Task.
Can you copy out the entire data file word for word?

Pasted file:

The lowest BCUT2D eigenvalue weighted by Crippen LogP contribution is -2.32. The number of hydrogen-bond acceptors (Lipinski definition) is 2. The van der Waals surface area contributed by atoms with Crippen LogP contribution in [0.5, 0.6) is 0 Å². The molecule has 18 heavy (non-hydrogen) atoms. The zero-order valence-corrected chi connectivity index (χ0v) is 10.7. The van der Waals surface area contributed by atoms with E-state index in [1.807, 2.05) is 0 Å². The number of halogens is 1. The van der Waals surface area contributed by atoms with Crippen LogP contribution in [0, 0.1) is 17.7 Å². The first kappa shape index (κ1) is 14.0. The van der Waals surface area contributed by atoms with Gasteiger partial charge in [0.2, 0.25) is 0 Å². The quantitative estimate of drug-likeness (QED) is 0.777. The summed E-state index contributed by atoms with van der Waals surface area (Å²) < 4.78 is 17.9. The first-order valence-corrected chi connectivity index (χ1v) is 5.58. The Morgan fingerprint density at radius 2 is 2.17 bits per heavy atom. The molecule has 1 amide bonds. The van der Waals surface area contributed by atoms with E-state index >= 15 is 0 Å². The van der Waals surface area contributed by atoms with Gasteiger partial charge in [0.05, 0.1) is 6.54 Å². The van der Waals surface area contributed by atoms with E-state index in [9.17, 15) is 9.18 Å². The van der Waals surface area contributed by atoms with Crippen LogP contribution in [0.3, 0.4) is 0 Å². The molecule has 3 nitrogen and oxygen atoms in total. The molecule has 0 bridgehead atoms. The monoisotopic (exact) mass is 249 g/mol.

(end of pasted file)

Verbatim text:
The lowest BCUT2D eigenvalue weighted by Crippen LogP contribution is -2.32. The number of hydrogen-bond acceptors (Lipinski definition) is 2. The van der Waals surface area contributed by atoms with Crippen LogP contribution in [0.5, 0.6) is 0 Å². The molecule has 18 heavy (non-hydrogen) atoms. The zero-order valence-corrected chi connectivity index (χ0v) is 10.7. The van der Waals surface area contributed by atoms with E-state index in [1.807, 2.05) is 0 Å². The number of halogens is 1. The van der Waals surface area contributed by atoms with Crippen LogP contribution in [0, 0.1) is 17.7 Å². The first kappa shape index (κ1) is 14.0. The van der Waals surface area contributed by atoms with Gasteiger partial charge in [0.2, 0.25) is 0 Å². The quantitative estimate of drug-likeness (QED) is 0.777. The summed E-state index contributed by atoms with van der Waals surface area (Å²) < 4.78 is 17.9. The first-order valence-corrected chi connectivity index (χ1v) is 5.58. The Morgan fingerprint density at radius 2 is 2.17 bits per heavy atom. The molecule has 1 amide bonds. The van der Waals surface area contributed by atoms with E-state index >= 15 is 0 Å². The van der Waals surface area contributed by atoms with Gasteiger partial charge in [0.05, 0.1) is 6.54 Å². The van der Waals surface area contributed by atoms with E-state index in [9.17, 15) is 9.18 Å². The van der Waals surface area contributed by atoms with Crippen LogP contribution in [0.3, 0.4) is 0 Å². The molecule has 3 nitrogen and oxygen atoms in total. The molecule has 0 bridgehead atoms. The monoisotopic (exact) mass is 249 g/mol.